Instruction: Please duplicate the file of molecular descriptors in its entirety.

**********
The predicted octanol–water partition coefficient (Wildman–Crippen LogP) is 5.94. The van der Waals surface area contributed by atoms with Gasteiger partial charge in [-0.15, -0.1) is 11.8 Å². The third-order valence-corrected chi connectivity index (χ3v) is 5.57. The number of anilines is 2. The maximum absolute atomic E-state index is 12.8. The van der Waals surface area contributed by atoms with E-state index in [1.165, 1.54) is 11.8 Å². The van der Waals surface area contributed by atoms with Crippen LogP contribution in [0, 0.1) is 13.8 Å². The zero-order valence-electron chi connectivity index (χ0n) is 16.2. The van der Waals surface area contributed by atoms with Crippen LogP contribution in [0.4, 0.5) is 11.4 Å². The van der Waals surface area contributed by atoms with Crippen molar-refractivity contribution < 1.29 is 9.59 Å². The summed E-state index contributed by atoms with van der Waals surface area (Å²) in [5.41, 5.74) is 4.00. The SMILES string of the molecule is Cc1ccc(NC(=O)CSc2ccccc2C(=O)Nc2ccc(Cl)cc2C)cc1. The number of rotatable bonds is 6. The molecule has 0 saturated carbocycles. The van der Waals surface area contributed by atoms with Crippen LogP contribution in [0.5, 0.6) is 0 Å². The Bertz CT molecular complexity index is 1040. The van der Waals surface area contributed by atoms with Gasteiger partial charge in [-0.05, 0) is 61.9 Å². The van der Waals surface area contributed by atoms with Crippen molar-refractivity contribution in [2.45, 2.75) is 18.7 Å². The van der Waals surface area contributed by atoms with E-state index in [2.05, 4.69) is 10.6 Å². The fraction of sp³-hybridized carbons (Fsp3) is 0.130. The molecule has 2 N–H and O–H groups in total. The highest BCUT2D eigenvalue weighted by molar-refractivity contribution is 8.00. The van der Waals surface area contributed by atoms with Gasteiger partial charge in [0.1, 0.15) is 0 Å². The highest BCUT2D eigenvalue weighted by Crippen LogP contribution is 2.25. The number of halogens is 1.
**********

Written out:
The predicted octanol–water partition coefficient (Wildman–Crippen LogP) is 5.94. The van der Waals surface area contributed by atoms with Gasteiger partial charge in [-0.15, -0.1) is 11.8 Å². The third-order valence-corrected chi connectivity index (χ3v) is 5.57. The number of anilines is 2. The maximum absolute atomic E-state index is 12.8. The van der Waals surface area contributed by atoms with E-state index in [1.165, 1.54) is 11.8 Å². The van der Waals surface area contributed by atoms with Crippen LogP contribution in [0, 0.1) is 13.8 Å². The zero-order valence-electron chi connectivity index (χ0n) is 16.2. The van der Waals surface area contributed by atoms with Crippen LogP contribution in [0.4, 0.5) is 11.4 Å². The van der Waals surface area contributed by atoms with Crippen molar-refractivity contribution < 1.29 is 9.59 Å². The summed E-state index contributed by atoms with van der Waals surface area (Å²) in [5.41, 5.74) is 4.00. The SMILES string of the molecule is Cc1ccc(NC(=O)CSc2ccccc2C(=O)Nc2ccc(Cl)cc2C)cc1. The number of rotatable bonds is 6. The molecule has 0 saturated carbocycles. The van der Waals surface area contributed by atoms with Crippen LogP contribution in [0.5, 0.6) is 0 Å². The Bertz CT molecular complexity index is 1040. The van der Waals surface area contributed by atoms with Gasteiger partial charge in [-0.05, 0) is 61.9 Å². The van der Waals surface area contributed by atoms with Crippen molar-refractivity contribution in [2.45, 2.75) is 18.7 Å². The van der Waals surface area contributed by atoms with E-state index in [2.05, 4.69) is 10.6 Å². The fraction of sp³-hybridized carbons (Fsp3) is 0.130. The molecule has 2 N–H and O–H groups in total. The highest BCUT2D eigenvalue weighted by molar-refractivity contribution is 8.00. The van der Waals surface area contributed by atoms with Gasteiger partial charge in [0.1, 0.15) is 0 Å². The highest BCUT2D eigenvalue weighted by Crippen LogP contribution is 2.25. The number of halogens is 1.